Advice for Alaskans on avoiding COVID-19 scams: ‘If something seems too good to be true, it probably is’

A woman on her cellphone. (Creative Commons Zero photo)
A woman on her cellphone. (Public domain  photo)

Many Alaskans are probably feeling especially vulnerable right now. Maybe they lost their job and are waiting for that federal check to pay some bills or put food on the table. Or maybe they are hunkered down in their home, hoping that they don’t get sick and contract COVID-19.

Meanwhile, there are unscrupulous people online or working the phones to take advantage of the situation.

But there are ways to recognize and protect yourself from scams and frauds that are now underway.

“This influenza that is now circling the globe, you’re saying that Silver Solution would be effective?” asked television evangelist Jim Bakker on his show in February.

“Well, let’s say it hasn’t been tested on this strain of coronavirus,” answered guest Sherrill Sellman.

She was hawking a drinkable liquid with silver particles, called a colloid, to prevent or cure anything from the common flu to SARS and HIV. Even though there’s been no credible medical research to back up such claims, it was being marketed as a potential cure for coronavirus.

“Able to eliminate it within 12 hours,” asserted Sellman. “Totally eliminated it. Kills it. Deactivates it.”

That’s just one example of the coronavirus scams and frauds featuring bogus home testing kits, nonexistent vaccines and dubious cure-all elixirs.

“If something seems too good to be true, it probably is,” said Bryan Schroder, U.S. attorney for Alaska and the top federal prosecutor in the state.

“If you’re being offered a cure when we know that there’s not any treatments out there that have been approved yet, or you’re being offered a test when we know those are being controlled by hospitals and medical professionals, chances are that’s some kind of scam,” Schroder said.

John Haley, an assistant attorney general working in the state’s Consumer Protection Unit, said scammers get leverage by capitalizing on people’s fear and anxiety. But this time, with the current pandemic, that fear is already universally built-in.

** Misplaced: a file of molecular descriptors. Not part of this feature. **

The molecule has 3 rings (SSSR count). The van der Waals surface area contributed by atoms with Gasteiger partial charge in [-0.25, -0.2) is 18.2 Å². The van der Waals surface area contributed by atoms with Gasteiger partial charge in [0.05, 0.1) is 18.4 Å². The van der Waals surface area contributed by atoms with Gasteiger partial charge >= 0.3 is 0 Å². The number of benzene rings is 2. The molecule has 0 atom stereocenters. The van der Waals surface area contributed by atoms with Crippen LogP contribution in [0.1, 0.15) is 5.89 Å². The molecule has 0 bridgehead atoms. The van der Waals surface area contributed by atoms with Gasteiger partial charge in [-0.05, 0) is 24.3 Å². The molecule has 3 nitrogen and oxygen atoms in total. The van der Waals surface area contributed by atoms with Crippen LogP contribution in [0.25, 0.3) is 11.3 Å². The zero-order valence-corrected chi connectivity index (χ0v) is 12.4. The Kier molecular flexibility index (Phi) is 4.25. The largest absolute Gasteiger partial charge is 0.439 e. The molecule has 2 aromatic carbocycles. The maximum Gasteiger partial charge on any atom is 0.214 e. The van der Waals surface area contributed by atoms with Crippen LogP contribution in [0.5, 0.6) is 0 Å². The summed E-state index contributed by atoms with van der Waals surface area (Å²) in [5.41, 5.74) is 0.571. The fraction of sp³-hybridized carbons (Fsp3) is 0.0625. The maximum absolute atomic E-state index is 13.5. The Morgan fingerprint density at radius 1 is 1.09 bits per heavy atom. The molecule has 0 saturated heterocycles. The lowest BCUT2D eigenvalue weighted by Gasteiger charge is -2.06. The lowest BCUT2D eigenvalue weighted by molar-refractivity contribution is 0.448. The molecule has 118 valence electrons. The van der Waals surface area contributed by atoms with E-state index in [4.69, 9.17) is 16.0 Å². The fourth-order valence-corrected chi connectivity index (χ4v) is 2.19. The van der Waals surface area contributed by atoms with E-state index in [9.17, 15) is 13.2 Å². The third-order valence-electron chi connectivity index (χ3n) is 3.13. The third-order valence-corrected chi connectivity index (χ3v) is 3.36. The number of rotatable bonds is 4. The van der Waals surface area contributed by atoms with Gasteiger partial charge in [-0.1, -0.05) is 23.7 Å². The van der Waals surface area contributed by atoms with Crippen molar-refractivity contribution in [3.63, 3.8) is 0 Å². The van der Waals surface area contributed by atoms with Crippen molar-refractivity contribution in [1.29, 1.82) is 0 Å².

“Because when people are afraid, they will often make rash decisions kind of quickly without thinking things through, because of that heightened anxiety, that quickened heartbeat,” Haley said. “People will make mistakes and their guard may go up, but not in the right direction.”

Schroder said other frauds include masks and other personal protective equipment apparently being sold at sky-high prices or by companies that suddenly emerge out of thin air. He said scammers may also pose as charities, cold-calling potential victims with bogus pitches to get their credit card information.

Sarana Schell, communications director with AARP Alaska, said the biggest scam right now appears related to small business loans, unemployment payments and stimulus funds. They’re likely phishing attempts.

“Be careful of anybody calling, emailing or texting saying that they need to verify your bank account or personal information in order to deposit or speed up, say, your stimulus check or your Trump dollars,” Schell said.

Schell said anyone who had their tax refunds directly deposited recently doesn’t need to submit their bank account number.

“Red flag that you can look for is the language,” Schell said. “The term that government officials are going to use is an ‘economic impact payment.’ Be wary of bogus checks that may arrive in your mailbox.”

Schroder said an effective tool is using your common sense.

“Somebody’s asking for something, and there’s that queasy feeling in the pit of your stomach — that ‘hey, maybe I shouldn’t do this’ — (then) don’t do it. Take a step back,” said Schroder.

“If you’re still concerned about hitting that button on your computer, stop and don’t do it, and get some help,” he said.

One piece of advice is to hang up the phone. Don’t give out your personal information or credit card number. And the link in that email or text message could lead to the theft of your personal information, or it could load malware on your computer or cellphone.

AARP has its Fraud Watch Network hotline, in which volunteers can help you figure out if something was legit or bogus. If it is a scam, then Schell said they’ll pass on the info to federal authorities.

Both the state and federal government also have consumer protection or fraud hotlines to take complaints.

“We’re always seeking good, detailed information about potential fraudsters, scams, deceptive advertising — price-gouging now, as well,” Haley said.

Like other federal prosecutors around the country, Schroder said they have a dedicated COVID consumer fraud coordinator in their Anchorage office. So they can track down and prosecute a scammer operating out of another state.

“Right from the top, (U.S.) Attorney General (William) Barr told us, ‘I want you to make this a priority to stop this as you see it happen,’” Schroder said.

Haley said the state’s Consumer Protection Unit can’t file criminal charges. But they can take civil action to shut down fraudsters and scammers in Alaska and impose hefty fines.

That’s pretty much what happened with Jim Bakker, who helped market the colloidal silver on his TV show in February. New York state’s attorney general sent Bakker a cease-and-desist letter, and Missouri has sued to prevent him from trying again to sell the stuff later.


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